And right now, Miena is ready to take on the world, making a difference in the lives of those who want this same empowerment. “Having empowerment means being confident with your firearm, as well as in all compromised situations. And this is what the skills builder and self-defence courses at Marksman’s Nest are all about,” she said.

“You’ll learn how and when to use your handgun, plus how to be alert and aware at all times. Then there are the training modules focusing on handgun maintenance, improving your grip, stance and aim.”

Chief range officer Geoffrey Coetzee was effusive in his praise for Miena. “She was committed. She persevered. And she succeeded. So, once again, ‘welcome to our latest female firearm instructor’. And may she be followed by many more female firearm instructors that we hope to see on the range.”

Mental discipline is key to self-defence

Mental discipline is key to self-defence

It’s a no-brainer that mental discipline is key to self-defence. Even if you’re known to be mentally strong, the sort of mental discipline required for self-defence comes from training, and training alone.

With good training, such as the self-defence courses offered by Marksman’s Nest, you’ll find that the art of defending yourself becomes 95% mental and only about 5% physical. No one should ever carry a handgun for self-defence without the best training they can get.

Knowledge & mindset

“Mental preparedness starts with knowing how to use your handgun for protective purposes. Secondly knowing under which circumstances it’s legal to use a deadly weapon, followed closely by gun safety practices as a responsible gun owner. On that note, there’s no such thing as an accidental gun discharge – only negligent ones,” said chief ranger Geoffrey Coetzee.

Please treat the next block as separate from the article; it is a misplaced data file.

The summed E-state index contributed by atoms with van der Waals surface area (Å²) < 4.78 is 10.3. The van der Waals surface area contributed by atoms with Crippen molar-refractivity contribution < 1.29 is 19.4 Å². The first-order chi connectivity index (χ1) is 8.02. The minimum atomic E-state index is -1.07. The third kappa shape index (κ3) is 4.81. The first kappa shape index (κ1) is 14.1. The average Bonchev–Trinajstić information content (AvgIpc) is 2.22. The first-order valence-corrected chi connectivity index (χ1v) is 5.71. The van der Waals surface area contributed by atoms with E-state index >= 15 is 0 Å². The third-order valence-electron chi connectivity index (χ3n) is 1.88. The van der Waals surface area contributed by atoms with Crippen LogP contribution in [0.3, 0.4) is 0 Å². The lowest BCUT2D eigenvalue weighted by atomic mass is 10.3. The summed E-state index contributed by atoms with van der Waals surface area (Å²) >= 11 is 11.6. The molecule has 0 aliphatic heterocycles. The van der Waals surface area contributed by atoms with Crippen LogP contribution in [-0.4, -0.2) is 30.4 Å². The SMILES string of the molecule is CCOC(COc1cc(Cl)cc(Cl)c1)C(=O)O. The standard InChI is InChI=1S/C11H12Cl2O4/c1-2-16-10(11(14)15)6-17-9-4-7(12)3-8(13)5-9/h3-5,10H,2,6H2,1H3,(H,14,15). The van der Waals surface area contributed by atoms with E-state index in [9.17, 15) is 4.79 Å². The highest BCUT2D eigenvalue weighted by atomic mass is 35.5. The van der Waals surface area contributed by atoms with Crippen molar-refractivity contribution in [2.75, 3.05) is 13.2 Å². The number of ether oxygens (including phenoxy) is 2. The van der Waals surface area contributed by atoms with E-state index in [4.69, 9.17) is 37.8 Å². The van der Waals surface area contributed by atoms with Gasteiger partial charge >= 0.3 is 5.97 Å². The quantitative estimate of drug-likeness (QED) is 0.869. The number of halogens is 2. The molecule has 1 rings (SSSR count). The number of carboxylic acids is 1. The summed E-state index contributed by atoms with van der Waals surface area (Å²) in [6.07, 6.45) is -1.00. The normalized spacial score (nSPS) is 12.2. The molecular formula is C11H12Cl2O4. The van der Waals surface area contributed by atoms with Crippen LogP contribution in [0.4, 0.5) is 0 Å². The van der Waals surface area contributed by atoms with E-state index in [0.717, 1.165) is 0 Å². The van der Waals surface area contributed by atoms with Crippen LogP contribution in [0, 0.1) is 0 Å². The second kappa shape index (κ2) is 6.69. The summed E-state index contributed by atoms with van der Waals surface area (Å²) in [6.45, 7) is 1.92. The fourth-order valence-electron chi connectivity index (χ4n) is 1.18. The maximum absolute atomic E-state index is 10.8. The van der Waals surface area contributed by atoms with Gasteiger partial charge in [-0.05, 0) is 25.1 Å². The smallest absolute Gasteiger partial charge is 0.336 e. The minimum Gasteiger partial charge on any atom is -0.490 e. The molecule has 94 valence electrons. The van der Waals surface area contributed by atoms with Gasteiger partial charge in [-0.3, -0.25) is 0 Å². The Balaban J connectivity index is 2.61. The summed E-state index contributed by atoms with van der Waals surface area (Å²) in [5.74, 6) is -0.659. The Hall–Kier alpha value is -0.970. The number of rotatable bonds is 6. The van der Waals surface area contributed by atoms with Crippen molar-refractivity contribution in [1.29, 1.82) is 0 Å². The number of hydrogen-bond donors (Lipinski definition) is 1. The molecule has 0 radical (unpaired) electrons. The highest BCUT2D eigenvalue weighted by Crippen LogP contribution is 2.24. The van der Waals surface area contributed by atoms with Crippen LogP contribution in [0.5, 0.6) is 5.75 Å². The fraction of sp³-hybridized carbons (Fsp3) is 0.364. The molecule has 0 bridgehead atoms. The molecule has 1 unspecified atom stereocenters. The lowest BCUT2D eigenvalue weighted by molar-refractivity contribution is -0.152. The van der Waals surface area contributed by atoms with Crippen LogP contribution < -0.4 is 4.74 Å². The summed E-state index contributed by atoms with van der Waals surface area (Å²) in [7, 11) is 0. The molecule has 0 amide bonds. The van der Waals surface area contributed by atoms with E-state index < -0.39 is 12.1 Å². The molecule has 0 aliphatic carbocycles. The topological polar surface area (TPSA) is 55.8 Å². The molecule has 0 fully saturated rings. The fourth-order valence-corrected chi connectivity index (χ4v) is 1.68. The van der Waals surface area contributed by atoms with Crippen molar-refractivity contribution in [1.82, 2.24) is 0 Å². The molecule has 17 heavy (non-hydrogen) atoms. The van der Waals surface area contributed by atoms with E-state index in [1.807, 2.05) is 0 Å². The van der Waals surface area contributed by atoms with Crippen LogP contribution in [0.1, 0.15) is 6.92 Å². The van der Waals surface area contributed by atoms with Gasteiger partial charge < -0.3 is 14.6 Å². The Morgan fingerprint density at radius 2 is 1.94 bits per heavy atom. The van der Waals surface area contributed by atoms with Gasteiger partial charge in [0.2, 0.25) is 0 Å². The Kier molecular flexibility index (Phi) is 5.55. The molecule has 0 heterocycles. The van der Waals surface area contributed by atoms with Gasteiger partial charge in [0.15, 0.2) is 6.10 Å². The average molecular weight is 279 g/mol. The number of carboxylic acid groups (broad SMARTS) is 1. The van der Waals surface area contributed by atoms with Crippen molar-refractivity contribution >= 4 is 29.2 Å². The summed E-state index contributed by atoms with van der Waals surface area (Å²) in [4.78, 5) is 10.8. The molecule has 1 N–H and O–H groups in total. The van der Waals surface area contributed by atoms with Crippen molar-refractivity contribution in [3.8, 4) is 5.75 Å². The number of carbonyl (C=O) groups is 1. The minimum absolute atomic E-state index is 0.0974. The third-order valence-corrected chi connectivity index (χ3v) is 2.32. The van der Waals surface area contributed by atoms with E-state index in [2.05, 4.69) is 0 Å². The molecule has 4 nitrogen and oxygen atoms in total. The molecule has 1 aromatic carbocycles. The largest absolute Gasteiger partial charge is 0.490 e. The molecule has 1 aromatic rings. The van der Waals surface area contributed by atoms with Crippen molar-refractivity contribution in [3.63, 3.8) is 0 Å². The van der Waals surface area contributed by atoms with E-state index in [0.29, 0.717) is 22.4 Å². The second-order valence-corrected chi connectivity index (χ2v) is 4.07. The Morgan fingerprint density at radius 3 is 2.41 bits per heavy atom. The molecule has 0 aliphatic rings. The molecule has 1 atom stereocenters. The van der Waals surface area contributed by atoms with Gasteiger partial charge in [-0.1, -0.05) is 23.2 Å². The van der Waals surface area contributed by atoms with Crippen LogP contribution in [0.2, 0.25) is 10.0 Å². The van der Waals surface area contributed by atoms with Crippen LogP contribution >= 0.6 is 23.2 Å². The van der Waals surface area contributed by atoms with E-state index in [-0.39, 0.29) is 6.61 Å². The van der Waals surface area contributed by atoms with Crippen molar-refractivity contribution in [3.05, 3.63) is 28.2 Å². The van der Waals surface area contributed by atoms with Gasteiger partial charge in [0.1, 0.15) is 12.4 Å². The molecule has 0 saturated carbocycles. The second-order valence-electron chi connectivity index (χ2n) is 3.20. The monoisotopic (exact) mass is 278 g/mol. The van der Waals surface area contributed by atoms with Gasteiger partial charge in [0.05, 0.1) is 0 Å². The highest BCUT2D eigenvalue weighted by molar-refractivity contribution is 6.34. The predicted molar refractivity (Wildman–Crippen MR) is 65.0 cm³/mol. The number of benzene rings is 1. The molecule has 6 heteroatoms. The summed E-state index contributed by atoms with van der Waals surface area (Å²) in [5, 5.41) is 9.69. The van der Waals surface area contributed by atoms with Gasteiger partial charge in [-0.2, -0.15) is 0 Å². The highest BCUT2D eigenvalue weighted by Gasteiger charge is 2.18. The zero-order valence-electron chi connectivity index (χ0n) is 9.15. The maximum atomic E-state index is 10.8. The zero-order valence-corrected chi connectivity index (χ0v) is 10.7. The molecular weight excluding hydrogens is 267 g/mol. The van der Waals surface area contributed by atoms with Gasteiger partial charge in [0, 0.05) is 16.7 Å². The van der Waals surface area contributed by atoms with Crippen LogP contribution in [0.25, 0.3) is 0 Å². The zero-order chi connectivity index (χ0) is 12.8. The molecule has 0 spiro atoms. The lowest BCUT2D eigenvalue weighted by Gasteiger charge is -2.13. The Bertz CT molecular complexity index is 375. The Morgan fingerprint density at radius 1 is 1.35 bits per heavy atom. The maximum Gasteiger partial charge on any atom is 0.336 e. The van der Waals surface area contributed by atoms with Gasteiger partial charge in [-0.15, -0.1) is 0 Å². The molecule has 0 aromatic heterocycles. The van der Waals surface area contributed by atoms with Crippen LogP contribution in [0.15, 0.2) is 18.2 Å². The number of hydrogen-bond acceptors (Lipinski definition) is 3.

The right mindset is the mainstay of self-defence training and being a responsible gun owner. Therefore, good judgment is paramount in any confrontation situation.

Discipline & confidence

On your self-defence training journey, your mantra will be discipline and confidence. Discipline will help you keep your cool and composure in the most stressful situations. And confidence will give you the self-belief that you can deal with any scenario life throws at you.

The great news is that these mental attributes strengthen along with your muscle memory during self-defence training. “The longer and harder you train, the more effective you’ll become physically and mentally, Geoffrey said.

Finally, with sufficient training, you’ll notch up Experience with a capital E. Unfortunately, none of us know what the future holds. But when you have the experience gained by dedicated self-defence training, it certainly will stand you in good stead.

So train hard and remember that mental discipline is key to self-defence. Good luck with your self-defence training journey.

Why women should learn to shoot

Why women should learn to shoot

With Women’s Day and month upon us, we’d like to outline why women should learn to shoot.

The number of gun-owning women has been rising dramatically over the past decade and they all have one thing in common: empowerment! Many of these women cite personal protection for themselves and their families as the number one reason for learning to shoot. And the second reason is the sense of confidence it provides. A lesser, although not unimportant, reason is the great camaraderie on the shooting range.

Don’t be an easy target

Marksman’s Nest has trained many women to shoot, defend themselves in close quarters and conceal carry.

It’s a matter of watching the news to see how many women in South Africa are targets for attacks, robberies and murder daily. So, let’s not pussyfoot around. Owning a gun and being proficient in using it when the need arises is simply beyond liberating. It can save your life and the lives of your family.